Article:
This interactive talk will discuss how listening works in English as a Foreign Language and how research evidence can be harnessed in everyday teaching. Drawing on existing evidence (including the presenter's own research) and practical examples, the talk will explore how listening works, how it develops in students according to Information Theory, what difficulties students may have, and how teachers can use awareness of these areas to develop their teaching practices related to listening.

B1 Susi Pearson: Can an online course on UK education replace the face-to-face UK experience?

In 2020, Covid forced the academic team at the Norwich Institute for Language Education to rethink how we could deliver our long-standing 3-week summer UK school placement experience online. Since then, we have run our Insights into the UK Education System course for almost 200 primary and secondary participants from three different Swiss Teacher Education Institutes, with very positive results. This talk will outline how we went about building and delivering this online course, with examples from the course content itself, and tailoring it where necessary to different institutions’ requests. It will also look at how participants have said they have benefited from the experience in the absence of the opportunity to have a face-to-face placement. (Sponsor: NILE)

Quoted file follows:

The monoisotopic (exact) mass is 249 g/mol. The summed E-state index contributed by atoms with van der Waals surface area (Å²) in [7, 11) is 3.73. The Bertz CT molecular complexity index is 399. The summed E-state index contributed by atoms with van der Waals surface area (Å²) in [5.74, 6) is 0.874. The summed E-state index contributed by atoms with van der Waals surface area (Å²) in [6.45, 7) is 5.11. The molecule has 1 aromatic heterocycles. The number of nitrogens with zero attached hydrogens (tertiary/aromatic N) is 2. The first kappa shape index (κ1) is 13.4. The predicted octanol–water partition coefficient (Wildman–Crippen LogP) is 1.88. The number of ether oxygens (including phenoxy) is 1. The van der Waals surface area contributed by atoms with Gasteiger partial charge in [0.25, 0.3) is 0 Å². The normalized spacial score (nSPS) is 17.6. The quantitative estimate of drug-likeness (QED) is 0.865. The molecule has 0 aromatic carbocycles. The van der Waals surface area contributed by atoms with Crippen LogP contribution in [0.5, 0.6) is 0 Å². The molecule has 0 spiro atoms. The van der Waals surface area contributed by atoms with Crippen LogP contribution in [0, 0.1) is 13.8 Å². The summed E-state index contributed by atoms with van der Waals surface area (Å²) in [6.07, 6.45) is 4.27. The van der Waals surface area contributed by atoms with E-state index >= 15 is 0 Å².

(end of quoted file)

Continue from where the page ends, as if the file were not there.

B2 Lee Shutler: What I think about when I think about teaching elementary students